The first album in 18 years from exploratory, jazz-traveling rap heroes A Tribe Called Quest effortlessly chronicles the chaotic crescendo of the 2016 election: a warning of “mass un-blackening,” dark-humored crooning about intolerance (“Muslims and gays, boy, we hate your ways”) and perceptive words about the media’s culpability in everything (“Why y’all cool with the fuckery/Trump and the SNL hilarity/Troublesome times, kid, no times for comedy”). The whole album ends with late rapper Phife Dawg taking the nickname “the Donald” back from our oncoming bigot-in-chief. Recorded well before the election, it serves as the hands-down best musical release valve the confused and angry segment of America has gotten since Election Day. As Q-Tip says in “Melatonin”: “The world is crazy and I cannot sleep.”
In addition, the band itself was rocked to their foundation earlier this year when Phife, the group’s “high-strung voice,” passed away at age 45. The shadow of his death is the other overarching theme of We Got It From Here, the remaining members paying honor on multiple songs, most poignantly when de facto leader Q-Tip spins a nearly verse-long tribute, delivering a rap as Phife himself on “Black Spasmodic.”
It’s important to check the vibe throughout. Entire books can be written about how the sound, identity, location, phrasing, technical innards and even purpose of rap music has changed since A Tribe Called Quest’s last album, The Love Movement, in 1998. But Tribe, in both delivery and content, maintain the attitude of the Bohemian everydude funkonauts that inspired Kanye West, Andre 3000 and Kendrick Lamar (who all appear here). Lyrically, they’re still popping the bubbles of hip-hop fantasy (“Kids …”) and examining their egos instead of inflating them (“Ego”).
Technically, Q-Tip is in a particular school of awesomely stubborn Nineties MCs who only let their flows grow more complex, internally knotty and speedy with age; as opposed to the Jay Z route of always trying to understand what makes modern rap tick. To anyone who grew up loving Big Daddy Kane or Kool G. Rap, Q-Tip is in that small field of fortysomething rappers (Andre 3000, Busta Rhymes, Eminem, Lauryn Hill) who decided the only way to move forward was go ludicrously speedy, not infectious with the slow-mo. His rhymes are absolute stuntman level at times: On opening track “The Space Program” he spills, “We about our business, we not quitters, not bullshitters, we deliver/We go-getters, don’t be bitter ’cause we not just niggas.” The usually more elusive MC Jarobi brings his hard-rhyming A-game too, and longtime associates like Busta Rhymes and Consequence play berserk supporting roles.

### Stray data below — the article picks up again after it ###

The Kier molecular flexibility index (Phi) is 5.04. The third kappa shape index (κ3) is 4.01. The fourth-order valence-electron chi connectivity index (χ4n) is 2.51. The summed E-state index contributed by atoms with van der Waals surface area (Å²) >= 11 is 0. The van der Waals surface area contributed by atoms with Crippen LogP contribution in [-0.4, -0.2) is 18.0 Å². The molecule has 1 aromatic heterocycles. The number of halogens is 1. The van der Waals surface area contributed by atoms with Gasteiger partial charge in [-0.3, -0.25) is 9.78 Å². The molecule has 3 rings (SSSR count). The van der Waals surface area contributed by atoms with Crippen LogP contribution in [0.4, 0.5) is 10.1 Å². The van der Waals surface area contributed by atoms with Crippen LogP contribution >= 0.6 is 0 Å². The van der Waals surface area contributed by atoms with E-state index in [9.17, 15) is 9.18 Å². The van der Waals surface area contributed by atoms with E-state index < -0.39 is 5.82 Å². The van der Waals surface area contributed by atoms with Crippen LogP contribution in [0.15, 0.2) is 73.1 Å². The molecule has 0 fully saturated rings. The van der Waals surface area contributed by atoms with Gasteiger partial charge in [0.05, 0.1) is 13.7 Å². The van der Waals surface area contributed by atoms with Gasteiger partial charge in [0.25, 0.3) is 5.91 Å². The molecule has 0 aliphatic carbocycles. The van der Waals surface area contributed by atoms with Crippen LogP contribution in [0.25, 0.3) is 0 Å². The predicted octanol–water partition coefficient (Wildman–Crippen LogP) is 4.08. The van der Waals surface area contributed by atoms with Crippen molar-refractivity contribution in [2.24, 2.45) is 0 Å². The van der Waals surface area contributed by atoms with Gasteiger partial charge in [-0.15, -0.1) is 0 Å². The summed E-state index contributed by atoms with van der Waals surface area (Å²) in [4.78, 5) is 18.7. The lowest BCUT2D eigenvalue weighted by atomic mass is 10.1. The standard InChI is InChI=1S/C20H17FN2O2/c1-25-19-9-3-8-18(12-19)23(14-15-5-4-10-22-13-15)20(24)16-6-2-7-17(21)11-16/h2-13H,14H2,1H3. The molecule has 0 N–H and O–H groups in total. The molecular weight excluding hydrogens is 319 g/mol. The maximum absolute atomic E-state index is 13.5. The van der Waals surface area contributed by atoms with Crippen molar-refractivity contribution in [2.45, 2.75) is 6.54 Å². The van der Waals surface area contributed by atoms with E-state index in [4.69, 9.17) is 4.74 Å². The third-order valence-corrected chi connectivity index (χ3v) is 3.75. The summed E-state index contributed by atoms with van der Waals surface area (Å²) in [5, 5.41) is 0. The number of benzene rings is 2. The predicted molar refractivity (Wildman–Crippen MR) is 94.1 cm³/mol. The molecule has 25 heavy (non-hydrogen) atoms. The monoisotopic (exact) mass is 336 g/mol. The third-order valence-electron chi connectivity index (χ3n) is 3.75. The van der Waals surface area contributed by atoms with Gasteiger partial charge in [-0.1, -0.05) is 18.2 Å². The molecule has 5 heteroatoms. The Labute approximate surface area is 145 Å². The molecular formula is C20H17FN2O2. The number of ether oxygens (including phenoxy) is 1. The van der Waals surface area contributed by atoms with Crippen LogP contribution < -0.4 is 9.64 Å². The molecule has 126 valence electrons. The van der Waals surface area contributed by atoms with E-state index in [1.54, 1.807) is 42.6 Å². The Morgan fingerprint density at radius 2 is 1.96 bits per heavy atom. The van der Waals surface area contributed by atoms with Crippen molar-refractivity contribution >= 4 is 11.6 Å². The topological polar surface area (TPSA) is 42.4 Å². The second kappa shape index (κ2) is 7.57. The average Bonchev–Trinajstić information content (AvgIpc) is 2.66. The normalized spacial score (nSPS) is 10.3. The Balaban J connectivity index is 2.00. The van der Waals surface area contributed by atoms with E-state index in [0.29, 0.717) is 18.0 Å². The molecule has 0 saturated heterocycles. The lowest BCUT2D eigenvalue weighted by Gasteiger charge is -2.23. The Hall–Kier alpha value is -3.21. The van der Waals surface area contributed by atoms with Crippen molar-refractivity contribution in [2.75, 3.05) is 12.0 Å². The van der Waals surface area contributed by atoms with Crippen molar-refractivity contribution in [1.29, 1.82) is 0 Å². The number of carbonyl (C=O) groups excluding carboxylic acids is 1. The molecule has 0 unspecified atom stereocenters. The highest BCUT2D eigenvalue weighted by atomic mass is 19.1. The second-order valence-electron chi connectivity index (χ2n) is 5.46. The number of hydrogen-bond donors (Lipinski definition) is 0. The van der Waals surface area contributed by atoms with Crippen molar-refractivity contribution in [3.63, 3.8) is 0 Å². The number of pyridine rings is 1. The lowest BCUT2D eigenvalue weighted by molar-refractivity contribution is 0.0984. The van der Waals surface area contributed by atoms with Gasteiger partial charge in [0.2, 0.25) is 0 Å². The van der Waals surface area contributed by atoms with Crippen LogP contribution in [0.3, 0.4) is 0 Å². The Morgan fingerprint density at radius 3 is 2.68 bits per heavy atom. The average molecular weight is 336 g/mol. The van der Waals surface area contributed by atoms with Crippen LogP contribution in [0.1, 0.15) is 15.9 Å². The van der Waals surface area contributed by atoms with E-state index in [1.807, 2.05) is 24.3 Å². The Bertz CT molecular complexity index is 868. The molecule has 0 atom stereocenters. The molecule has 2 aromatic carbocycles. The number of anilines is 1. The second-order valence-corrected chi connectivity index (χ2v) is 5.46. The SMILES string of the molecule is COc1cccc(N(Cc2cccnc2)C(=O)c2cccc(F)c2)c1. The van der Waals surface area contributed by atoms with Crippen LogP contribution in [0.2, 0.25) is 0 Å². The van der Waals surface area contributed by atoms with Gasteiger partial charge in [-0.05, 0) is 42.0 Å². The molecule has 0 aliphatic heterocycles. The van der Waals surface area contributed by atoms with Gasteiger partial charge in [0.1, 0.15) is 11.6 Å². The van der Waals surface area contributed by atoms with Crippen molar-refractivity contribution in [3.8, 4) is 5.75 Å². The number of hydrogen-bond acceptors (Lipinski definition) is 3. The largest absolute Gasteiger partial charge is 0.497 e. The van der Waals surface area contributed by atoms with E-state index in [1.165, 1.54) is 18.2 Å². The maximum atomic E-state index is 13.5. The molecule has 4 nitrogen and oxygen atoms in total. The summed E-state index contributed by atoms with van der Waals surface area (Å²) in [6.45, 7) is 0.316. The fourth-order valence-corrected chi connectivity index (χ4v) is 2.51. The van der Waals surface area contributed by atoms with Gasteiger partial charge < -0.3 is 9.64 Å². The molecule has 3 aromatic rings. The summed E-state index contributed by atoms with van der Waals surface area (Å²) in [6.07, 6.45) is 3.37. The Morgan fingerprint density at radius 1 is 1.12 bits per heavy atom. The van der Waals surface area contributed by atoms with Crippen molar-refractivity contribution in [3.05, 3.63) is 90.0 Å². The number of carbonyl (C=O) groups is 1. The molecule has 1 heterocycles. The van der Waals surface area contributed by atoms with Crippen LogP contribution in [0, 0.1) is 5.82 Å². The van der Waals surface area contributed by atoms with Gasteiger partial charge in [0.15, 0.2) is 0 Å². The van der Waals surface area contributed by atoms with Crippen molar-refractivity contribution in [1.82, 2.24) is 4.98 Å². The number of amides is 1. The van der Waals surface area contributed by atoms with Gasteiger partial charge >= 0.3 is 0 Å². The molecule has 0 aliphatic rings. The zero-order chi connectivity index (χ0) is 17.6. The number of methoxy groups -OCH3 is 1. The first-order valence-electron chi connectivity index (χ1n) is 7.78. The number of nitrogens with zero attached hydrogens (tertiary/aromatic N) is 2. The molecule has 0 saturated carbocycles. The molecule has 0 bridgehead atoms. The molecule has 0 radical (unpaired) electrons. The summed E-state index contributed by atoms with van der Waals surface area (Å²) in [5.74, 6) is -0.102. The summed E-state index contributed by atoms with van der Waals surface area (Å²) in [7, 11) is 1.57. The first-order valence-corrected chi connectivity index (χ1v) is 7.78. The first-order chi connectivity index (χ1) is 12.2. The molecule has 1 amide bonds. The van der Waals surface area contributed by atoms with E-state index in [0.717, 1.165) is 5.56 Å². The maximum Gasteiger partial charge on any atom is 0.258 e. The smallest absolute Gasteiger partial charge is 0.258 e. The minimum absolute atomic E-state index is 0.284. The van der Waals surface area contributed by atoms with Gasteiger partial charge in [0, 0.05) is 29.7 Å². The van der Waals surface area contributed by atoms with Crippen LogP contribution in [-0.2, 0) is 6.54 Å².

A record rooted in anxiety and mourning, We Got It From Here remains musically as dark and electrically relaxed as 1996’s Beats, Rhymes and Life and 1998’s The Love Movement. With help from visionary producer J Dilla, those critically mixed, commercially sturdy records were moody, muted, experimental, deeply funky and remarkably prescient, but ultimately unable to wrangle the proper amount of attention in the shiny-suit era. We Got It From Here checks in with similarly off-kilter but undeniably grooving beats. Tribe utilize the Dilla innovation of letting samples clash at odd angles; they let a copy of Elton John’s “Bennie and the Jets” skip endlessly until the real John pops in for a guest spot, and the drum beat to “Lost Somebody,” one of the album’s Phife tributes, doubles up and separates from itself like a Steve Reich phasing experiment before abruptly slamming into total silence. In a contemporary move, Tribe abandon the Nineties hip-hop format and allow for modern musical and melodic sprawl, like a guitar solo from Jack White, a psychedelic keyboard detour or a spiraling verse from Anderson Paak.
One of the most timeless rap groups ever has returned with a record that doesn’t sound like 1996, but doesn’t sound like 2016 either. It’s imbued with the same feeling of “Push It Along” that they’ve had from the beginning. The biggest complaint is the one thing they couldn’t control: The entire thing feels like it needs a whole lot more of Phife Dawg’s scrappy humor, personality and playful back-and-forth. His absence is not only lamented and honored, it’s also felt.